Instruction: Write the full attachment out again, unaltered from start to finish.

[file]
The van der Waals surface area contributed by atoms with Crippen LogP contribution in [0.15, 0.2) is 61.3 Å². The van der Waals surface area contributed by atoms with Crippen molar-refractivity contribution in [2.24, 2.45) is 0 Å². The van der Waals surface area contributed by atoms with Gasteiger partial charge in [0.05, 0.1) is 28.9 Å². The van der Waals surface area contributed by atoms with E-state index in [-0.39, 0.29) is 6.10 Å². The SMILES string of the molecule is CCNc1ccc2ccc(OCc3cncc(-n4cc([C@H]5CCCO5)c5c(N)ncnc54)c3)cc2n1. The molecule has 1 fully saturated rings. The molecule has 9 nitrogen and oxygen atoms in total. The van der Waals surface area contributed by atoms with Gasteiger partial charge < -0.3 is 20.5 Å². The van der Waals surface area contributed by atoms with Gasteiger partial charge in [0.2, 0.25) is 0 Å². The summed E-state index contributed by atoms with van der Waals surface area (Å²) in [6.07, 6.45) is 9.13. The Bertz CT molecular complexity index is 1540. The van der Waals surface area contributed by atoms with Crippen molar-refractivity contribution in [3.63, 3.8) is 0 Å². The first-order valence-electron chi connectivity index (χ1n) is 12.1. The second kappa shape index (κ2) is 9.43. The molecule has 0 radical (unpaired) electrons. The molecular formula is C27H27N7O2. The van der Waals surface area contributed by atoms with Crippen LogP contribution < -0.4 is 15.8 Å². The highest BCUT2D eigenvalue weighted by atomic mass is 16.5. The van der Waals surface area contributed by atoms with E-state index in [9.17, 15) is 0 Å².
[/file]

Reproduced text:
The van der Waals surface area contributed by atoms with Crippen LogP contribution in [0.15, 0.2) is 61.3 Å². The van der Waals surface area contributed by atoms with Crippen molar-refractivity contribution in [2.24, 2.45) is 0 Å². The van der Waals surface area contributed by atoms with Gasteiger partial charge in [0.05, 0.1) is 28.9 Å². The van der Waals surface area contributed by atoms with E-state index in [-0.39, 0.29) is 6.10 Å². The SMILES string of the molecule is CCNc1ccc2ccc(OCc3cncc(-n4cc([C@H]5CCCO5)c5c(N)ncnc54)c3)cc2n1. The molecule has 1 fully saturated rings. The molecule has 9 nitrogen and oxygen atoms in total. The van der Waals surface area contributed by atoms with Gasteiger partial charge < -0.3 is 20.5 Å². The van der Waals surface area contributed by atoms with Gasteiger partial charge in [0.2, 0.25) is 0 Å². The summed E-state index contributed by atoms with van der Waals surface area (Å²) in [6.07, 6.45) is 9.13. The Bertz CT molecular complexity index is 1540. The van der Waals surface area contributed by atoms with Crippen molar-refractivity contribution in [3.63, 3.8) is 0 Å². The first-order valence-electron chi connectivity index (χ1n) is 12.1. The second kappa shape index (κ2) is 9.43. The molecule has 0 radical (unpaired) electrons. The molecular formula is C27H27N7O2. The van der Waals surface area contributed by atoms with Crippen LogP contribution < -0.4 is 15.8 Å². The highest BCUT2D eigenvalue weighted by atomic mass is 16.5. The van der Waals surface area contributed by atoms with E-state index in [9.17, 15) is 0 Å².